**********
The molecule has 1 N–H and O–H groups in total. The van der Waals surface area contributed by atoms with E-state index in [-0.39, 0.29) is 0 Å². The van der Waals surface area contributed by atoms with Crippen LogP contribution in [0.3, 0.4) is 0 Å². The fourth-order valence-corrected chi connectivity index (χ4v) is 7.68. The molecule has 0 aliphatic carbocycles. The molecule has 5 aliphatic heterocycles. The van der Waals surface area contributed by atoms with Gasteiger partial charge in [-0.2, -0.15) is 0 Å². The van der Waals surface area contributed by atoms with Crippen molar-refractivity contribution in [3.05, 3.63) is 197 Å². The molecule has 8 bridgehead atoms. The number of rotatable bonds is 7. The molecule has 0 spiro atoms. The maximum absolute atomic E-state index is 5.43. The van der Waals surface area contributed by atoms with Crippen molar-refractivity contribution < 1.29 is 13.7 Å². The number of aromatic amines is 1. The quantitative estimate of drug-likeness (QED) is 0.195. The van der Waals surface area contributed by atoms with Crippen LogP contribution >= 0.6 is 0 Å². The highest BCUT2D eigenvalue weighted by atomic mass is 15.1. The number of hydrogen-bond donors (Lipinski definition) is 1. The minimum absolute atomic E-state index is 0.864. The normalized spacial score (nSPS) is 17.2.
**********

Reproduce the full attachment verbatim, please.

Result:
The molecule has 1 N–H and O–H groups in total. The van der Waals surface area contributed by atoms with E-state index in [-0.39, 0.29) is 0 Å². The van der Waals surface area contributed by atoms with Crippen LogP contribution in [0.3, 0.4) is 0 Å². The fourth-order valence-corrected chi connectivity index (χ4v) is 7.68. The molecule has 0 aliphatic carbocycles. The molecule has 5 aliphatic heterocycles. The van der Waals surface area contributed by atoms with Gasteiger partial charge in [-0.2, -0.15) is 0 Å². The van der Waals surface area contributed by atoms with Crippen molar-refractivity contribution in [3.05, 3.63) is 197 Å². The molecule has 8 bridgehead atoms. The number of rotatable bonds is 7. The molecule has 0 spiro atoms. The maximum absolute atomic E-state index is 5.43. The van der Waals surface area contributed by atoms with Crippen molar-refractivity contribution < 1.29 is 13.7 Å². The number of aromatic amines is 1. The quantitative estimate of drug-likeness (QED) is 0.195. The van der Waals surface area contributed by atoms with Crippen LogP contribution >= 0.6 is 0 Å². The highest BCUT2D eigenvalue weighted by atomic mass is 15.1. The number of hydrogen-bond donors (Lipinski definition) is 1. The minimum absolute atomic E-state index is 0.864. The normalized spacial score (nSPS) is 17.2.